Unmarried And Same-Sex Couples More Likely To Be Interracial

Captured_by_Becca / Flickr

Interracial relationships are more common among unmarried couples than people who are married, according to census data released Wednesday.

The numbers show that D.C. is above national rates when it comes to interracial marriage and dating. Another stand-out point: interracial coupling is more prevalent among same-sex partners than opposite-sex partners in D.C. Check out the numbers below:
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How D.C. Changed in 2011

Elvert Barnes / Flickr

A diverse group of people ride up and down escalators at DC USA in Columbia Heights. D.C. experienced dramatic demographic changes in 2011.

The year is nearly coming to a close, so we thought we’d take a look back to see just how much D.C. changed in 2011.  Here’s our list, and feel free to contribute more in the comments section:

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Five Facts About Race, Poverty and Health Insurance

Adam Bartlett / Flickr

Poverty rates have reached their highest levels since 1993, with 1 in 6 Americans living in poverty in 2010, according to new census data released today. But not all groups have been affected equally.

Here’s what we’ve gleaned from the latest U.S. Census Bureau data dump, which includes information on the racial groups most likely to live in poverty, be without insurance or see drops in household income:

Who had the lowest poverty rate? Whites.

White people had the lowest poverty rate in 2010, at 9.9 percent. The percentage of whites living in poverty didn’t change much between 2009 and 2010, but household income did drop slightly.

Which group is hit hardest by poverty? African Americans.

We know the black middle class was particularly hit hard by the recession, but it’s not just the middle class that’s feeling disproportionate effects. More than a quarter of African Americans live in poverty, and the rate is rising faster than that of any other group.

Which group saw the biggest increase in the uninsured? Asians.

The percentage of Asians without health insurance increased to 18.1 percent, while it remained relatively stable for whites, blacks and Hispanics. However, Hispanics are still the most likely to be without insurance; nearly 1 in 3 don’t have coverage.

Are naturalized citizens less likely to live in poverty? Yes.

The poverty rate for immigrants who have become U.S. citizens is 11.3 percent. But that rate is more than double for the foreign-born who haven’t become citizens.

Who has the largest household income? Asians.

Households headed by an Asian had the largest median income in 2010, at $64,308, which is more than double the amount for African Americans. The median household income for whites was $54,620 in 2010. Measuring median income gives a more accurate picture of the state of a particular community because it controls for the very poor and the very rich — so people like Oprah and Bill Gates can’t skew the picture.


D.C.’s Central American Population Increases

Mandel Ngan / AFP/Getty Images

A protestor with a t-shirt bearing the name of the country "El Salvador" drapes a US flag over his shoulders during an immigration rally on the National Mall.

An increase in the number of Central Americans accounts for much of the rise of Hispanics in D.C., according to newly released Census data.

There were 7,557 more Central Americans in D.C. in 2010 than in 2000. Hispanics of all races constituted 9.1 percent of the District’s population in 2010, a jump from 7.9 percent in 2000. Meanwhile, the District’s non-Hispanic black population has been slowly declining over the past decade, with most estimates putting it at below 50 percent, the first time D.C. has been without a black majority in more than 51 years.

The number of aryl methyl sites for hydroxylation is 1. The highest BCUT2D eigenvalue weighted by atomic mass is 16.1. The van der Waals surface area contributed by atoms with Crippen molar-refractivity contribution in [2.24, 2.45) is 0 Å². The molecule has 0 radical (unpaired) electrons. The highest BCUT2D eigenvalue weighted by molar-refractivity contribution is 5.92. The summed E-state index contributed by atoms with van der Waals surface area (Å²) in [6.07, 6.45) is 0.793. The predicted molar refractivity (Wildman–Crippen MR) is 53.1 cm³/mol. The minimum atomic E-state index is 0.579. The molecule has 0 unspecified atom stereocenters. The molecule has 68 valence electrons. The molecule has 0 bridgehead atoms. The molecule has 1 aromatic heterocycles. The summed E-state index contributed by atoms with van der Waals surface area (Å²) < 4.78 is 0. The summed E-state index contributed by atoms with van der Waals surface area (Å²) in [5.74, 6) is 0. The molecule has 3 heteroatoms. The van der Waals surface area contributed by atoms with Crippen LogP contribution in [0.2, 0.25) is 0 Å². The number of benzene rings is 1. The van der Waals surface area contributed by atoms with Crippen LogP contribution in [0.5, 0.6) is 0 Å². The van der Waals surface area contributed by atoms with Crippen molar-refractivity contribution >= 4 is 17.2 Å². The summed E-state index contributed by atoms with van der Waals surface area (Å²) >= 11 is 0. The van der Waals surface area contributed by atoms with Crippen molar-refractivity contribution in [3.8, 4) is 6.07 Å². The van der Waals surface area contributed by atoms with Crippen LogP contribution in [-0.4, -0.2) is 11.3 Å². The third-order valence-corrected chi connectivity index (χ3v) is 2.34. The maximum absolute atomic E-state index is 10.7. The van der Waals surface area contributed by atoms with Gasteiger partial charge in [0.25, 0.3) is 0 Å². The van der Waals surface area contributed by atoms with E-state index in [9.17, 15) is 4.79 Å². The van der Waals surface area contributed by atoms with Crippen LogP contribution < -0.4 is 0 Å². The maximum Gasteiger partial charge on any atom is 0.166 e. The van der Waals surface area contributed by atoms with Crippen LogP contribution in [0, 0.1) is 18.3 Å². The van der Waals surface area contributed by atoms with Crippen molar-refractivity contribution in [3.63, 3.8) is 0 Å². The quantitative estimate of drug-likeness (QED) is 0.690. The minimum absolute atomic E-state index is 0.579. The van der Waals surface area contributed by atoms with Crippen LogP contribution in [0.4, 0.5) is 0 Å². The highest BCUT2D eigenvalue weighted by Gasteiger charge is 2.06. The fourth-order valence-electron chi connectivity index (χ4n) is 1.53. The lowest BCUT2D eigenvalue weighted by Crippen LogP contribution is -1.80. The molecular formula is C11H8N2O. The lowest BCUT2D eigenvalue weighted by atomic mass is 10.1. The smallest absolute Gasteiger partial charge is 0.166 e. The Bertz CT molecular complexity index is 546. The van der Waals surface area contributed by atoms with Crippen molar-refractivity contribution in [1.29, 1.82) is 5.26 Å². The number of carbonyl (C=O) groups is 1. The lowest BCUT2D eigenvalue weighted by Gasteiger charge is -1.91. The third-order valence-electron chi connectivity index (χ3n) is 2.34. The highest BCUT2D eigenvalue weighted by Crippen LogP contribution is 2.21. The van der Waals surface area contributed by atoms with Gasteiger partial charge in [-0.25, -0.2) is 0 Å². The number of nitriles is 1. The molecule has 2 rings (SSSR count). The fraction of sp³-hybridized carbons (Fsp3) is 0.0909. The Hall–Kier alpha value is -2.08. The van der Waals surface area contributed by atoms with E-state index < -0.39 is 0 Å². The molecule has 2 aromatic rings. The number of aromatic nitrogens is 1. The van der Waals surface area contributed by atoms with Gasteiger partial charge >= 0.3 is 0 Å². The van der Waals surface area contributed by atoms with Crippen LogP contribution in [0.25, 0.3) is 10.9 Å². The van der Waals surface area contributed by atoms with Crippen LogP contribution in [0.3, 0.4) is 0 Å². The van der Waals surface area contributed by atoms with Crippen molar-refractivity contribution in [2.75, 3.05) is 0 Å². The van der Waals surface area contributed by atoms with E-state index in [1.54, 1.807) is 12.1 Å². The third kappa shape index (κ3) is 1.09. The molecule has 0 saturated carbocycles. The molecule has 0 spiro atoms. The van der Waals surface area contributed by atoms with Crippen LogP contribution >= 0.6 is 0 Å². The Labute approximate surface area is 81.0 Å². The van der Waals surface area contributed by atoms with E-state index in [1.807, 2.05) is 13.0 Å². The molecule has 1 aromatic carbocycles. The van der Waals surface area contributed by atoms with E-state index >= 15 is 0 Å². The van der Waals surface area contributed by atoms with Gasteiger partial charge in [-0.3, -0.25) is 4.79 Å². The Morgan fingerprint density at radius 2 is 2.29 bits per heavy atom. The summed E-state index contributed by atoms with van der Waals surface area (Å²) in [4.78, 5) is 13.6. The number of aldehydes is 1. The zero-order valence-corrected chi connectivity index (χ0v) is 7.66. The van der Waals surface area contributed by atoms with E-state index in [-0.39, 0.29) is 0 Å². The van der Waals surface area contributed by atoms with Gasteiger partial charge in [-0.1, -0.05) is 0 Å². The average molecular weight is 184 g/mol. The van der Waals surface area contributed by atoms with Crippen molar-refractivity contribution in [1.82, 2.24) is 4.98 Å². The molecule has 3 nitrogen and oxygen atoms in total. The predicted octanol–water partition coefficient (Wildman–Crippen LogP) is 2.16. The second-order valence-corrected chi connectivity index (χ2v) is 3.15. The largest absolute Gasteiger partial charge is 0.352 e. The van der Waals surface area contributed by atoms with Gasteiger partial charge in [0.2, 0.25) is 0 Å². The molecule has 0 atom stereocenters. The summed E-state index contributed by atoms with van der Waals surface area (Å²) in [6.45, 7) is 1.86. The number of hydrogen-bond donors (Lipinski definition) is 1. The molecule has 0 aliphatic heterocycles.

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D.C. Population Changes by Block

There’s nothing like a color coded map to help you understand D.C.’s demographic changes. The Washington Post‘s interactive Census map details the density of racial groups by blocks throughout D.C.-metro area. After zooming in on the District, it appears some of the most dramatic changes over the past 30 years occurred in Shaw, Columbia Heights and Petworth.

The blocks just north of the U Street corridor used to be 77 percent black and 5 percent white; now, they’re 15 percent black and 66 percent white. Columbia Heights blocks that once had a black majorities are now mostly Hispanic. Blocks between Georgia and Sherman avenues were majority black in 1990 and still are — although to a much lesser degree.

The maps below show which racial groups constitute the majority in a block area. Bolder colors represent higher percentages of that group:


Screenshot / Washington Post

Population breakdown in Adams Morgan, Columbia Heights, Shaw and Petworth in 1990. (White = Pink; African Americans = Blue; Hispanics = Purple)


Screenshot / Washington Post

Population breakdown in Adams Morgan, Columbia Heights, Shaw and Petworth in 2010. (White = Pink; African Americans = Blue; Hispanics = Purple)

Examining Class Disparities in D.C.’s Growing Indian Population

The Asian American population in the D.C.-area increased dramatically over the past decade, The Washington Post reports:

Indians are the latest wave of Asians transforming the region, having leapfrogged over Koreans a decade ago. For the first time, they make up the biggest group of Asians in Virginia, largely because they have moved to the Washington suburbs.

Their increasing presence reflects the growth of information-technology jobs in the region. Most came for jobs, having attended school elsewhere in the United States or in India, said Qian Cai, head of demographics at the University of Virginia’s Weldon Cooper Center for Public Service.

With their high levels of education and income, Indians are pushing up those averages for the entire region.

“The ability to attract the Asian Indian community here helps to increase the knowledge base of our metro area,” said William H. Frey, a demographer at the Brookings Institution. “These are the cream of the crop, in terms of people who have high skills. Their kids are going to our schools and improving the schools in the process.”

While many Asians in the D.C.-area have high levels of education and income, and particularly those settling in wealthier counties such as Loudoun and Fairfax in Virginia, there are Asian Americans who don’t fit the mold.

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U.S. Population Growth Minority-Driven, But Not in D.C.

Paul J. Richards/AFP/Getty Images

Official U.S. Census form.